Dr Afroz Ahmad, Expert Member, National Green Tribunal (Principal Bench) and Former Member, National Wetland Committee under MoEFCC said, “This region is undoubtedly an ecological hotspot with a high potential for biodiversity. This declaration will enable the relevant agencies to safeguard and protect this area as well as encourage people to conserve and guarantee its sustainability, particularly during these trying times of climate change.”

The creek’s marshy area prevents human inhabitation, even though its surroundings are heavily populated. “The creek’s ecology and economy outweighs the metropolis’ stressors. The Ramsar designation and the announcement of a sizable eco-sensitive zone last year, will contribute to the improved protection of this place, which will be done by enhancing staff security and closely collaborating with the nearby fishing community,” said Tiwari.

Mangroves line both banks of Thane Creek, making up around 20 per cent of the entire species of mangroves found in India. These include the 13 species of real mangroves, 36 species of mangrove allies, and a sizable group of grey mangrove trees. The mangrove forest serves as a natural buffer zone, shielding the land from storms, tidal surges, seawater invasions, and other natural disasters. The mangrove supports the local fishing and acts as a nursery for a number of fish species.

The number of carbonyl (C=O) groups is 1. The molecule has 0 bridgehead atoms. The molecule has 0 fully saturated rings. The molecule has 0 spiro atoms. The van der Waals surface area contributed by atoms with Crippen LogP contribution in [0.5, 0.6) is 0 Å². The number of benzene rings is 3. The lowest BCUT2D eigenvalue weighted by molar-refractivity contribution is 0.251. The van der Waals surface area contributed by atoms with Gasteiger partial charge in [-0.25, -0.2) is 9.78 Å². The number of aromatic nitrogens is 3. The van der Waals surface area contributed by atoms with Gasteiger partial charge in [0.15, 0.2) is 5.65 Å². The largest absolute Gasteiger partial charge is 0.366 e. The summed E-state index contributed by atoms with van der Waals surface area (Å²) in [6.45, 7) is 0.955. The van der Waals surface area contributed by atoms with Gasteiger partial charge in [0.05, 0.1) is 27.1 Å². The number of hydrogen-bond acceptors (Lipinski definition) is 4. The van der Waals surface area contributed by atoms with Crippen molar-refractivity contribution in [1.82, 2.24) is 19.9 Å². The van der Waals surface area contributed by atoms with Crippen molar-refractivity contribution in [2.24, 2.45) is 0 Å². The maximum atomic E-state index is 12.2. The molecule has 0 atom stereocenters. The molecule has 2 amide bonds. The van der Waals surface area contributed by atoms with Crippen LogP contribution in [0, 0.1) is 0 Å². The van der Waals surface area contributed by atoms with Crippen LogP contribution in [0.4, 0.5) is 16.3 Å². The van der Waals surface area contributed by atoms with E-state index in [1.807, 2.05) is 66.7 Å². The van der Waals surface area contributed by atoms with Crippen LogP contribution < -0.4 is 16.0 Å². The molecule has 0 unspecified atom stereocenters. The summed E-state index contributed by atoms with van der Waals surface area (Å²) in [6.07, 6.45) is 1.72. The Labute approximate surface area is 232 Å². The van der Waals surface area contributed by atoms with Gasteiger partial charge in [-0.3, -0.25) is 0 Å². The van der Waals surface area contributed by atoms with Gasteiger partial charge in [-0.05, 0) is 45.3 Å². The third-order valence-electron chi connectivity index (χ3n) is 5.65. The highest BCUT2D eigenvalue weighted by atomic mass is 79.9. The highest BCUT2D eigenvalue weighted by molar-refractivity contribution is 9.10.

Environmentalist Debi Goenka, executive trustee, Conservation Action Trust and environmentalist Stalin D were ecstatic about the announcement. Goenka said, “This proposal was pending for several years for want of a proper map demarcating the boundaries. Hopefully now, the plans of the Mangroves Cell to cut mangroves in Thane Creek or to reclaim it by stopping the tidal water flow will be dropped and civic bodies will stop dumping sewage, solid and industrial waste at the site. This tag will also attract foreign bird watchers.”

Stalin D added that the declaration will go a long way in protecting the unique biodiversity of the creek. “It also puts Mumbai prominently on the world tourism.” The creek travels 26 kilometres north of Mumbai Harbor before joining Ulhas River, one of the creek’s main freshwater sources, via a narrow channel.

The wetland was declared a Ramsar site under seven criteria. These include having globally significant species, maintaining biogeographic diversity and supporting plants and animals at critical stage, having over 20,000 rare and threatened water-bird species, indigenous fish and important source of food for fish, spawning ground, nursery and/or migration path on which fish stocks depend.

What is a Ramsar Site?

They are wetlands of international importance under the Ramsar Convention, which is an intergovernmental treaty that provides the framework for national action and international cooperation for the conservation and wise use of wetlands and their resources.
>> Number of Ramsar Sites in the world: 2,453
>> India signed the convention on February 1,  1982
>> Number of Ramsar Sites in India: 75